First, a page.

A Florida couple was scammed out of their life savings over email in a real estate scheme

By: April Carson



The latest victims of a national real estate scheme known as Business Email Compromise (BEC) are a couple who recently relocated from Connecticut to Central Florida.


Last month, Aimee and Michael Ferla were scammed through email by someone pretending to be from their title company handling the closing of their home in De Leon Springs.


Aimee told News 6, "I sent the wire on Sept. 6, we signed all the closing documents on Sept. 7 and then Sept. 8 I was notified by the title company that the money was never received--$18,000 of my life savings, gone."


The suspects funneled the money into a bank account in Texas. Authorities are now trying to locate and apprehend them.


This type of wire fraud is on the rise, with scammers becoming increasingly sophisticated in their methods.


If you are buying or selling a home, be sure to confirm all wiring instructions with your title company or real estate agent in person or by phone--never by email.


The Ferlas are not the only ones - data from the Global Investigative Operations Center show that real estate victims lost $5 million in Business Email Compose incidents last Friday alone. Stephen Dougherty, a financial investigator and financial analyst with the U.S. Secret Service, has been assigned to GIOC to track down fraud cases both in America and internationally.


Dougherty stated that the criminals gain a victim's trust by accessing crucial information via email chains and illicit websites. They then use this information to wire money out of the victim's account. This type of scam is not new, but has been on the rise in recent years as email chains have become more common in real estate transactions.


"It's very sophisticated," Dougherty said. "They're able to spoof email addresses, they're able to intercept wire transfers."


He said, "If you're not careful, scammers will find your email trail of 19-20 messages between you and your realtor or title company. Then they'll copy and paste all that so it looks authentic to try to trick you."


The Ferlas said that the people associated with the closing don't want to assist them in getting their money back.


This bank is currently looking into when exactly the Ferlas had requested a recall for the funds so they can see if issuing the lost money is something that's possible.


News 6 has obtained the Ferlas documents and email which have been sent to the Global Investigative Operations Center as well as CertifID in Michigan.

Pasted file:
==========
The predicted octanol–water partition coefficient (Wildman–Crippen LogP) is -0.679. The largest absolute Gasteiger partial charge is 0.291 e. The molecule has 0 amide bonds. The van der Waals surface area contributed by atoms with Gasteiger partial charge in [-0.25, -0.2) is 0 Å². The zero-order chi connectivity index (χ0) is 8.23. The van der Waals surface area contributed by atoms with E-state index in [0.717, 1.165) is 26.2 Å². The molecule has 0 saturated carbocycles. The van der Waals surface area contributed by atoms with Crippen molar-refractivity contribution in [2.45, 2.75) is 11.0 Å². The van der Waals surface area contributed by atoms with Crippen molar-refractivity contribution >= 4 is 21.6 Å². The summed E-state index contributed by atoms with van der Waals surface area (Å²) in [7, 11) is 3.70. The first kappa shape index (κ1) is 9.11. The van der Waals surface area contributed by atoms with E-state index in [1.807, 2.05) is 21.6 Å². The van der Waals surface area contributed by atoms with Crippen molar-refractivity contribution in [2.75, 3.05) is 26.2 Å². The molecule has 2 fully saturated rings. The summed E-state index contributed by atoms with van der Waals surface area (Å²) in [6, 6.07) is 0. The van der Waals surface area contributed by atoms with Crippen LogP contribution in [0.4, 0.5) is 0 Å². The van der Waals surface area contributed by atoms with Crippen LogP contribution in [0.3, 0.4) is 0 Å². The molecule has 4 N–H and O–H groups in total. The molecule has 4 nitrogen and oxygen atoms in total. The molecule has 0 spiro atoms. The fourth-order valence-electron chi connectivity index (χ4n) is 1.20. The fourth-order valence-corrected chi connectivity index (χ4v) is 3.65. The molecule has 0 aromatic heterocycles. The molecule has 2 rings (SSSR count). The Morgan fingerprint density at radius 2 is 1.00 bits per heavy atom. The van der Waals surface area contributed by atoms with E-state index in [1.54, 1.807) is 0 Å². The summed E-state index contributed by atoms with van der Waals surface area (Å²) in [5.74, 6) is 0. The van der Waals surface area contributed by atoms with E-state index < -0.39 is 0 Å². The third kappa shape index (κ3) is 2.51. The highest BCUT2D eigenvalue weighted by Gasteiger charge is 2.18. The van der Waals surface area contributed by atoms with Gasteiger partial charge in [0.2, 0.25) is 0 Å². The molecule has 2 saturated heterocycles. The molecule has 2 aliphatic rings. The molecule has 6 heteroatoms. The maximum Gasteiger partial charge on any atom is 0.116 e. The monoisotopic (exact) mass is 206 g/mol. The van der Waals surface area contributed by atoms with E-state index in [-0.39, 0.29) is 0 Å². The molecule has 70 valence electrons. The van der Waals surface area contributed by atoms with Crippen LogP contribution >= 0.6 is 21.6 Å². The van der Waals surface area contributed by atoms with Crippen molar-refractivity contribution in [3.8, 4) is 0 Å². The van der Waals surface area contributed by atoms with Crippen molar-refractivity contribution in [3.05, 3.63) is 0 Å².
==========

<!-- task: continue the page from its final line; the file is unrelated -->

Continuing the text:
"These people are sick, they are truly sick because somebody that would do this to somebody that's older and trying to retire is just unbelievable," said Ferla. The couple is now working with an attorney in hopes of getting their money back.



Tom Cronkright, co-founder and executive chairman of CertifID explained to News 6 that with higher interest rates, home buyers will need to put down more cash for their properties. This puts "more cash at risk" for buyers in Florida as well as other states.


According to Cronkright, "This type of scam occurs when you have multiple parties in a transaction coordinating on either side."


In 2015, Cronkright lost $180,000 in a property closing to an international gang based in Nigeria after falling victim to a business email compromise.


“Fraud is unfortunately very common in real estate right now,” He said. “ You can find out who owns every piece of property fairly easily in the U.S., so it wouldn't be hard for a fraudster to get access to an email account they need."


Cronkright now advises people to never wire money to someone they don't know, no matter how official the transaction may seem.


"Most of these scammers are very sophisticated and have all the right verbiage," he said. "They're sending you fake emails that look like they're from your title company or from your real estate agent."


Cronkright advises people to always call the supposed sender of an email to verify its authenticity before taking any further action.













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About the Blogger:


April Carson is the daughter of Billy Carson. She received her bachelor's degree in Social Sciences from Jacksonville University, where she was also on the Women's Basketball team. She now has a successful clothing company that specializes in organic baby clothes and other items. Take a look at their most popular fall fashions on bossbabymav.com


To read more of April's blogs, check out her website! She publishes new blogs on a daily basis, including the most helpful mommy advice and baby care tips! Follow on IG @bossbabymav


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